Tips for Dealing with Noise from the Street

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I live in Germany. While I happened to be working during the World Cup match between Germany and Brazil last night and was unable to watch the game, I was still able to keep up with what was going on, thanks to the honking and cheering from the street outside. While that particular street noise was fun and helpful, other outside noise can be terribly annoying. But there are some things you can do about it.

Use your exterior walls
Nothing absorbs noise like a fat wall of books. Consider moving your bookshelves to line your outside walls so the books will help absorb some of the street noise. Fabric is another good insulator, so a solution that moves your closets, clothing racks, or linen storage to the outer walls can help as well.

Get thick curtains
Heavy curtains can also help dampen sound. The thicker and heavier the curtains, the more effective they'll be. You can even buy special noise-absorbing curtains designed to help cancel out annoying sounds. While I would love to drape my entire apartment in velvet someday, for now I'm using IKEA's Werna blackout curtains. They're very thick and heavy, don't cost a fortune, and as a bonus they also block all the light that would otherwise be seeping in. If the noise makes you batty, you might even want to consider hanging two sets of curtains.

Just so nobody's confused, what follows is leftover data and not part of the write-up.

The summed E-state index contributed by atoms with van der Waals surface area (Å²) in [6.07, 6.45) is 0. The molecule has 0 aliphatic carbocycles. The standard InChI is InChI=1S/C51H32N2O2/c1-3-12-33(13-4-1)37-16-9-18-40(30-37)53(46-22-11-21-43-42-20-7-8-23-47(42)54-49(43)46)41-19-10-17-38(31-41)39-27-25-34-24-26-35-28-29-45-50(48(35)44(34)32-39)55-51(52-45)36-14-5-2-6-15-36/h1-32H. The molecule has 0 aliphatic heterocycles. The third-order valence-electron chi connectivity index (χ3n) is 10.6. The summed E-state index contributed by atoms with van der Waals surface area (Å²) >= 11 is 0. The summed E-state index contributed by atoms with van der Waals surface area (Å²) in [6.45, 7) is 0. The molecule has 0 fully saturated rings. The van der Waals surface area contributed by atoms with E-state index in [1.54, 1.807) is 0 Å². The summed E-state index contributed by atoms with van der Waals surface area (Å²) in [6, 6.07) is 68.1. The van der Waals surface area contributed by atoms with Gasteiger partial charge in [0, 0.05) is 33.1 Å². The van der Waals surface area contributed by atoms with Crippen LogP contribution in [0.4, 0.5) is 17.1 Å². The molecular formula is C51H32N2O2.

White noise
I find that a fan or a white noise machine helps a lot.

Reinforce the windows
A lot of noise seeps in through windows. While you're probably not going to be able to convince your landlord to replace your standard rental apartment windows with better ones that keep out more noise, there are some DIY options you can consider. Covering the windows entirely would probably turn your apartment into a dark little box, but cutting some sheets of acoustic foam to fit the windows will give you an option you can put in place at night and then take down whenever you want your windows back.

Earplugs
I like to save the squishy little foam earplugs that airplanes give out on international flights. They're comfortable enough to fall asleep in and keep out almost any noise.

Trust time to fix it
In the end, time will probably take care of most of the problem for you. I grew up in a major city, so sirens and car horns don't even register as noise for me. When my husband first moved to a city, he couldn't sleep for weeks because of all the noise. He was convinced he would never sleep again. But after a short time he got used to it, and now he can sleep through anything. He even slept through the World Cup game last night, and that was so loud I thought the windows were going to fall out. Give it some time and you may find you don't need any noise-canceling solutions at all.

(Image credits: Lindsay Tella)

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